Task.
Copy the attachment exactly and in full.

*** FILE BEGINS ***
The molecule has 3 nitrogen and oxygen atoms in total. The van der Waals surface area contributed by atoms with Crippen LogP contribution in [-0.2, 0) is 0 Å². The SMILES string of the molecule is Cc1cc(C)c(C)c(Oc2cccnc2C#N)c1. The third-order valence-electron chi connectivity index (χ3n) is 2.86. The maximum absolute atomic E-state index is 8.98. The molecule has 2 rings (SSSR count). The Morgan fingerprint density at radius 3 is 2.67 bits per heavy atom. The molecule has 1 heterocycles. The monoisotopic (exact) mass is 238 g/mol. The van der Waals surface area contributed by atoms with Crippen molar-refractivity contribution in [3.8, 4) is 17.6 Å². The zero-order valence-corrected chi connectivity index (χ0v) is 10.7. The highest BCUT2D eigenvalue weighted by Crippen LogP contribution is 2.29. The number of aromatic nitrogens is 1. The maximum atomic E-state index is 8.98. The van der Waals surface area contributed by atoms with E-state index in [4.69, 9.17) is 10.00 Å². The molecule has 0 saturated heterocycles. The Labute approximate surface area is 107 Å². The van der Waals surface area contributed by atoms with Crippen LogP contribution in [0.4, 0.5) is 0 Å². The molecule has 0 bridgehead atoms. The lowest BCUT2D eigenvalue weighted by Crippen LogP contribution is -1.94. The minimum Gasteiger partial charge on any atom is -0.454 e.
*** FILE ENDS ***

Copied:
The molecule has 3 nitrogen and oxygen atoms in total. The van der Waals surface area contributed by atoms with Crippen LogP contribution in [-0.2, 0) is 0 Å². The SMILES string of the molecule is Cc1cc(C)c(C)c(Oc2cccnc2C#N)c1. The third-order valence-electron chi connectivity index (χ3n) is 2.86. The maximum absolute atomic E-state index is 8.98. The molecule has 2 rings (SSSR count). The Morgan fingerprint density at radius 3 is 2.67 bits per heavy atom. The molecule has 1 heterocycles. The monoisotopic (exact) mass is 238 g/mol. The van der Waals surface area contributed by atoms with Crippen molar-refractivity contribution in [3.8, 4) is 17.6 Å². The zero-order valence-corrected chi connectivity index (χ0v) is 10.7. The highest BCUT2D eigenvalue weighted by Crippen LogP contribution is 2.29. The number of aromatic nitrogens is 1. The maximum atomic E-state index is 8.98. The van der Waals surface area contributed by atoms with E-state index in [4.69, 9.17) is 10.00 Å². The molecule has 0 saturated heterocycles. The Labute approximate surface area is 107 Å². The van der Waals surface area contributed by atoms with Crippen LogP contribution in [0.4, 0.5) is 0 Å². The molecule has 0 bridgehead atoms. The lowest BCUT2D eigenvalue weighted by Crippen LogP contribution is -1.94. The minimum Gasteiger partial charge on any atom is -0.454 e.